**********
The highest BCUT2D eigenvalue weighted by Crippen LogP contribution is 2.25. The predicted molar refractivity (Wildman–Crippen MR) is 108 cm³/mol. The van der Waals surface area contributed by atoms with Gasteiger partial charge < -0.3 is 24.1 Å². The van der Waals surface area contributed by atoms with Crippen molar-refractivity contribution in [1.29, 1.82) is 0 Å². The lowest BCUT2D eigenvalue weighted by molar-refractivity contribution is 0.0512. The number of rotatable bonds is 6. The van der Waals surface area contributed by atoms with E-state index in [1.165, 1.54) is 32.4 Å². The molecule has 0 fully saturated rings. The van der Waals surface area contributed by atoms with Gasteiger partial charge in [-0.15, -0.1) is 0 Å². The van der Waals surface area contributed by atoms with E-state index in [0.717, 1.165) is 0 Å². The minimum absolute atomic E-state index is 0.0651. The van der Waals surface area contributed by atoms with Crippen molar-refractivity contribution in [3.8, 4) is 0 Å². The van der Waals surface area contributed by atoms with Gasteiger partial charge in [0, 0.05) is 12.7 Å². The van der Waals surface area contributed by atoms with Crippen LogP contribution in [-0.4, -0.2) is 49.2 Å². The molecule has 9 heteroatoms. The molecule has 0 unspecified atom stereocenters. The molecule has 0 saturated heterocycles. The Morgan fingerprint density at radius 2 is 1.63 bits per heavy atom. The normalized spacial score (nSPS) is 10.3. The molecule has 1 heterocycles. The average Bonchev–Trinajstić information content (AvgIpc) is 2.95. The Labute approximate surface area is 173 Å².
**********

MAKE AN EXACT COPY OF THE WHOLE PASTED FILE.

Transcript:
The highest BCUT2D eigenvalue weighted by Crippen LogP contribution is 2.25. The predicted molar refractivity (Wildman–Crippen MR) is 108 cm³/mol. The van der Waals surface area contributed by atoms with Gasteiger partial charge < -0.3 is 24.1 Å². The van der Waals surface area contributed by atoms with Crippen molar-refractivity contribution in [1.29, 1.82) is 0 Å². The lowest BCUT2D eigenvalue weighted by molar-refractivity contribution is 0.0512. The number of rotatable bonds is 6. The van der Waals surface area contributed by atoms with E-state index in [1.165, 1.54) is 32.4 Å². The molecule has 0 fully saturated rings. The van der Waals surface area contributed by atoms with Gasteiger partial charge in [-0.15, -0.1) is 0 Å². The van der Waals surface area contributed by atoms with E-state index in [0.717, 1.165) is 0 Å². The minimum absolute atomic E-state index is 0.0651. The van der Waals surface area contributed by atoms with Crippen molar-refractivity contribution in [3.8, 4) is 0 Å². The van der Waals surface area contributed by atoms with Gasteiger partial charge in [0, 0.05) is 12.7 Å². The van der Waals surface area contributed by atoms with Crippen LogP contribution in [-0.4, -0.2) is 49.2 Å². The molecule has 9 heteroatoms. The molecule has 0 unspecified atom stereocenters. The molecule has 0 saturated heterocycles. The Morgan fingerprint density at radius 2 is 1.63 bits per heavy atom. The normalized spacial score (nSPS) is 10.3. The molecule has 1 heterocycles. The average Bonchev–Trinajstić information content (AvgIpc) is 2.95. The Labute approximate surface area is 173 Å².